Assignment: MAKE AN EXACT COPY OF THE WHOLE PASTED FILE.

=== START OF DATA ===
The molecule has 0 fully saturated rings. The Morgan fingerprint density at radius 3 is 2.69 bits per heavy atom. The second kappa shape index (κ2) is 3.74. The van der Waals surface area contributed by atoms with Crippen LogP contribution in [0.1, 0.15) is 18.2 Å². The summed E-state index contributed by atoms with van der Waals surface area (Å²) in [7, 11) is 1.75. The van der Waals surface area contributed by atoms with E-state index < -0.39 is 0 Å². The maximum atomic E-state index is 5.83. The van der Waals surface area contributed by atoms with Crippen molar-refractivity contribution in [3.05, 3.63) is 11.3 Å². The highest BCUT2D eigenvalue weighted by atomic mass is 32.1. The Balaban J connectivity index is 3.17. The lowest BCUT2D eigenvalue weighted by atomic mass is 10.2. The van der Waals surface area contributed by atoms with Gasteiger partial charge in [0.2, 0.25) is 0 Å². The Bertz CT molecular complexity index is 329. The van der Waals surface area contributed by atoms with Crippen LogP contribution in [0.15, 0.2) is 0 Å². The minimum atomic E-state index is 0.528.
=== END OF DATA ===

The molecule has 0 fully saturated rings. The Morgan fingerprint density at radius 3 is 2.69 bits per heavy atom. The second kappa shape index (κ2) is 3.74. The van der Waals surface area contributed by atoms with Crippen LogP contribution in [0.1, 0.15) is 18.2 Å². The summed E-state index contributed by atoms with van der Waals surface area (Å²) in [7, 11) is 1.75. The van der Waals surface area contributed by atoms with E-state index < -0.39 is 0 Å². The maximum atomic E-state index is 5.83. The van der Waals surface area contributed by atoms with Crippen molar-refractivity contribution in [3.05, 3.63) is 11.3 Å². The highest BCUT2D eigenvalue weighted by atomic mass is 32.1. The Balaban J connectivity index is 3.17. The lowest BCUT2D eigenvalue weighted by atomic mass is 10.2. The van der Waals surface area contributed by atoms with Gasteiger partial charge in [0.2, 0.25) is 0 Å². The Bertz CT molecular complexity index is 329. The van der Waals surface area contributed by atoms with Crippen LogP contribution in [0.15, 0.2) is 0 Å². The minimum atomic E-state index is 0.528.